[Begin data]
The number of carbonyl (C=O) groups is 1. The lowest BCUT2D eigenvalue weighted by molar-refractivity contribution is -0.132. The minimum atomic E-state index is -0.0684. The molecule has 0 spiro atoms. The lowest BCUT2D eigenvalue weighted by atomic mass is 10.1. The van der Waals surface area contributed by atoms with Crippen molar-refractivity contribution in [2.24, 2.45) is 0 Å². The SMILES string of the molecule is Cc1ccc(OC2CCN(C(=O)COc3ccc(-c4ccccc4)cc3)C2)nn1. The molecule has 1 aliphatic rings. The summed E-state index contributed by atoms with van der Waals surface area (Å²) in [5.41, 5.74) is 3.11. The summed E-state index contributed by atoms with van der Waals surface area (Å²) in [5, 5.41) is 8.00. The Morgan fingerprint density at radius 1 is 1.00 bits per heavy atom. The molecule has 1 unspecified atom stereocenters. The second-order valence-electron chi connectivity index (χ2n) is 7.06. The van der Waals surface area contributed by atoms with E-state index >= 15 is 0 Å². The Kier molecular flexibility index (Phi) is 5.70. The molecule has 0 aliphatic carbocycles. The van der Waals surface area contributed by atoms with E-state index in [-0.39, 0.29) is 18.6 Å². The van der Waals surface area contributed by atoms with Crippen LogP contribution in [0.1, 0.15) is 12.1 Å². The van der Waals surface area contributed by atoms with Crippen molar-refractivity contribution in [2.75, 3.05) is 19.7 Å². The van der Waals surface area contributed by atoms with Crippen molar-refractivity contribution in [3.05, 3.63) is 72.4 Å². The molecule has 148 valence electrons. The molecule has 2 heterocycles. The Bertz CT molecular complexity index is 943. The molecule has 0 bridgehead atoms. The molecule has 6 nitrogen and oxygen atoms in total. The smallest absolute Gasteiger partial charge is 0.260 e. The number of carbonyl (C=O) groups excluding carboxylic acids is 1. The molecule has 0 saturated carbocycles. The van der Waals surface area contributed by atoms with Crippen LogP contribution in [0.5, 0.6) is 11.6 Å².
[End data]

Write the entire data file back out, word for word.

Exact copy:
The number of carbonyl (C=O) groups is 1. The lowest BCUT2D eigenvalue weighted by molar-refractivity contribution is -0.132. The minimum atomic E-state index is -0.0684. The molecule has 0 spiro atoms. The lowest BCUT2D eigenvalue weighted by atomic mass is 10.1. The van der Waals surface area contributed by atoms with Crippen molar-refractivity contribution in [2.24, 2.45) is 0 Å². The SMILES string of the molecule is Cc1ccc(OC2CCN(C(=O)COc3ccc(-c4ccccc4)cc3)C2)nn1. The molecule has 1 aliphatic rings. The summed E-state index contributed by atoms with van der Waals surface area (Å²) in [5.41, 5.74) is 3.11. The summed E-state index contributed by atoms with van der Waals surface area (Å²) in [5, 5.41) is 8.00. The Morgan fingerprint density at radius 1 is 1.00 bits per heavy atom. The molecule has 1 unspecified atom stereocenters. The second-order valence-electron chi connectivity index (χ2n) is 7.06. The van der Waals surface area contributed by atoms with E-state index >= 15 is 0 Å². The Kier molecular flexibility index (Phi) is 5.70. The molecule has 0 aliphatic carbocycles. The van der Waals surface area contributed by atoms with E-state index in [-0.39, 0.29) is 18.6 Å². The van der Waals surface area contributed by atoms with Crippen LogP contribution in [0.1, 0.15) is 12.1 Å². The van der Waals surface area contributed by atoms with Crippen molar-refractivity contribution in [2.75, 3.05) is 19.7 Å². The van der Waals surface area contributed by atoms with Crippen molar-refractivity contribution in [3.05, 3.63) is 72.4 Å². The molecule has 148 valence electrons. The molecule has 2 heterocycles. The Bertz CT molecular complexity index is 943. The molecule has 0 bridgehead atoms. The molecule has 6 nitrogen and oxygen atoms in total. The smallest absolute Gasteiger partial charge is 0.260 e. The number of carbonyl (C=O) groups excluding carboxylic acids is 1. The molecule has 0 saturated carbocycles. The van der Waals surface area contributed by atoms with Crippen LogP contribution in [0.5, 0.6) is 11.6 Å².